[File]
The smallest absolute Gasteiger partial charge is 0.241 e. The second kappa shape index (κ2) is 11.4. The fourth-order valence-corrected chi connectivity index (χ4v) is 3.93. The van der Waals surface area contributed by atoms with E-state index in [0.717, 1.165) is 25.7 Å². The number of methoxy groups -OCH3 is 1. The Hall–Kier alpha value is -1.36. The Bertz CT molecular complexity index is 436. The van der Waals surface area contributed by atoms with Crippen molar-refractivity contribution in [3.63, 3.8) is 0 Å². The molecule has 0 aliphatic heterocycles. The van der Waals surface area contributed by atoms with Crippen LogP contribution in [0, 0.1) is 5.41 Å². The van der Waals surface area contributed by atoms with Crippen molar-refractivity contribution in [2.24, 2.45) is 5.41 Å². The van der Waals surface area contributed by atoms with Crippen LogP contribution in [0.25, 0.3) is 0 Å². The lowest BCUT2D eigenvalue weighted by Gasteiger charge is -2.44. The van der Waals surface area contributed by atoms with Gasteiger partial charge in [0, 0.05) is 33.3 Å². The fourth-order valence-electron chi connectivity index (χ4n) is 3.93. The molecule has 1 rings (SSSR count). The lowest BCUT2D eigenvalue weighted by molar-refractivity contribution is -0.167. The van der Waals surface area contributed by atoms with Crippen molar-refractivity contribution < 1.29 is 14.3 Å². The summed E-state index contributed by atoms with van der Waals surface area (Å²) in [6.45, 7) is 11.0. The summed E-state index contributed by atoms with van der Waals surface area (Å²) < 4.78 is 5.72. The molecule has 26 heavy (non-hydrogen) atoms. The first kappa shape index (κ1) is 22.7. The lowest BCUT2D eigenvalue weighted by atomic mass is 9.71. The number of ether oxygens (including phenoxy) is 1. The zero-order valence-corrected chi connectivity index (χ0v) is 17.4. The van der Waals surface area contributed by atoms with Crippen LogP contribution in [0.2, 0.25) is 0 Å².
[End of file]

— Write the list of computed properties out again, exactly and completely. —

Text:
The smallest absolute Gasteiger partial charge is 0.241 e. The second kappa shape index (κ2) is 11.4. The fourth-order valence-corrected chi connectivity index (χ4v) is 3.93. The van der Waals surface area contributed by atoms with E-state index in [0.717, 1.165) is 25.7 Å². The number of methoxy groups -OCH3 is 1. The Hall–Kier alpha value is -1.36. The Bertz CT molecular complexity index is 436. The van der Waals surface area contributed by atoms with Crippen molar-refractivity contribution in [3.63, 3.8) is 0 Å². The molecule has 0 aliphatic heterocycles. The van der Waals surface area contributed by atoms with Crippen LogP contribution in [0, 0.1) is 5.41 Å². The van der Waals surface area contributed by atoms with Crippen molar-refractivity contribution in [2.24, 2.45) is 5.41 Å². The van der Waals surface area contributed by atoms with Crippen LogP contribution in [0.25, 0.3) is 0 Å². The lowest BCUT2D eigenvalue weighted by Gasteiger charge is -2.44. The van der Waals surface area contributed by atoms with Gasteiger partial charge in [0, 0.05) is 33.3 Å². The fourth-order valence-electron chi connectivity index (χ4n) is 3.93. The molecule has 1 rings (SSSR count). The lowest BCUT2D eigenvalue weighted by molar-refractivity contribution is -0.167. The van der Waals surface area contributed by atoms with Crippen molar-refractivity contribution < 1.29 is 14.3 Å². The summed E-state index contributed by atoms with van der Waals surface area (Å²) in [6.45, 7) is 11.0. The summed E-state index contributed by atoms with van der Waals surface area (Å²) < 4.78 is 5.72. The molecule has 26 heavy (non-hydrogen) atoms. The first kappa shape index (κ1) is 22.7. The lowest BCUT2D eigenvalue weighted by atomic mass is 9.71. The number of ether oxygens (including phenoxy) is 1. The zero-order valence-corrected chi connectivity index (χ0v) is 17.4. The van der Waals surface area contributed by atoms with Crippen LogP contribution in [0.2, 0.25) is 0 Å².